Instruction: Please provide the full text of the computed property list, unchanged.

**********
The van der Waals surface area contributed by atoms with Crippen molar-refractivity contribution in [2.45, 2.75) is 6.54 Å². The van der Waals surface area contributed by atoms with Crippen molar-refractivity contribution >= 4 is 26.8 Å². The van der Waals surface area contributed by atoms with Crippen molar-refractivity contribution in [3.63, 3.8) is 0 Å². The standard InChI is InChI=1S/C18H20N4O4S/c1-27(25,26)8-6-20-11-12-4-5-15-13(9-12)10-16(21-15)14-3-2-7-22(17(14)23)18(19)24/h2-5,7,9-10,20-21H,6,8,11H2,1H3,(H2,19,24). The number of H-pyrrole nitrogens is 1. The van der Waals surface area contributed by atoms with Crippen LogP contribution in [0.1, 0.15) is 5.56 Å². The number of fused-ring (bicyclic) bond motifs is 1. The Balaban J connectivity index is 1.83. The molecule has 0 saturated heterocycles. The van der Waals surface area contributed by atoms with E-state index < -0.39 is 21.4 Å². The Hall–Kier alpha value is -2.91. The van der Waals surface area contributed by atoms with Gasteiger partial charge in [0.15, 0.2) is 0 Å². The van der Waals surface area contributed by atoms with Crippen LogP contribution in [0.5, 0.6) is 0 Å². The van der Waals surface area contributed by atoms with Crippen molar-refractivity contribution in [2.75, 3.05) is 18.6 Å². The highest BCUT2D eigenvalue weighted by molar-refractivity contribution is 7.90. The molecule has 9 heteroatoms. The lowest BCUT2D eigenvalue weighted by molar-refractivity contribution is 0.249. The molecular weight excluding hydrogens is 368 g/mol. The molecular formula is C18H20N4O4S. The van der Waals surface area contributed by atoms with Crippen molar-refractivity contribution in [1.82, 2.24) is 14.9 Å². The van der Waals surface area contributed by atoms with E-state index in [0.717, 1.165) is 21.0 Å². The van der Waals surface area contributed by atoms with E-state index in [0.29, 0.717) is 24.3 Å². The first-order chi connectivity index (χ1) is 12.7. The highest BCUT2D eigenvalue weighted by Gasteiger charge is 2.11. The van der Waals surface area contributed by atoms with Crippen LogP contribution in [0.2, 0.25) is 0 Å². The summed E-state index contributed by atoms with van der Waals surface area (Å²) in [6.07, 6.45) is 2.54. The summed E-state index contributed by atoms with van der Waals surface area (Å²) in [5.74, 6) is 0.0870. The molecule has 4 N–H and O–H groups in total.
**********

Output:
The van der Waals surface area contributed by atoms with Crippen molar-refractivity contribution in [2.45, 2.75) is 6.54 Å². The van der Waals surface area contributed by atoms with Crippen molar-refractivity contribution >= 4 is 26.8 Å². The van der Waals surface area contributed by atoms with Crippen molar-refractivity contribution in [3.63, 3.8) is 0 Å². The standard InChI is InChI=1S/C18H20N4O4S/c1-27(25,26)8-6-20-11-12-4-5-15-13(9-12)10-16(21-15)14-3-2-7-22(17(14)23)18(19)24/h2-5,7,9-10,20-21H,6,8,11H2,1H3,(H2,19,24). The number of H-pyrrole nitrogens is 1. The van der Waals surface area contributed by atoms with Crippen LogP contribution in [0.1, 0.15) is 5.56 Å². The number of fused-ring (bicyclic) bond motifs is 1. The Balaban J connectivity index is 1.83. The molecule has 0 saturated heterocycles. The van der Waals surface area contributed by atoms with E-state index < -0.39 is 21.4 Å². The Hall–Kier alpha value is -2.91. The van der Waals surface area contributed by atoms with Gasteiger partial charge in [0.15, 0.2) is 0 Å². The van der Waals surface area contributed by atoms with Crippen LogP contribution in [0.5, 0.6) is 0 Å². The van der Waals surface area contributed by atoms with Crippen molar-refractivity contribution in [2.75, 3.05) is 18.6 Å². The highest BCUT2D eigenvalue weighted by molar-refractivity contribution is 7.90. The molecule has 9 heteroatoms. The lowest BCUT2D eigenvalue weighted by molar-refractivity contribution is 0.249. The molecular weight excluding hydrogens is 368 g/mol. The molecular formula is C18H20N4O4S. The van der Waals surface area contributed by atoms with Crippen molar-refractivity contribution in [1.82, 2.24) is 14.9 Å². The van der Waals surface area contributed by atoms with E-state index in [0.717, 1.165) is 21.0 Å². The van der Waals surface area contributed by atoms with E-state index in [0.29, 0.717) is 24.3 Å². The first-order chi connectivity index (χ1) is 12.7. The highest BCUT2D eigenvalue weighted by Gasteiger charge is 2.11. The van der Waals surface area contributed by atoms with Crippen LogP contribution in [0.2, 0.25) is 0 Å². The summed E-state index contributed by atoms with van der Waals surface area (Å²) in [6.07, 6.45) is 2.54. The summed E-state index contributed by atoms with van der Waals surface area (Å²) in [5.74, 6) is 0.0870. The molecule has 4 N–H and O–H groups in total.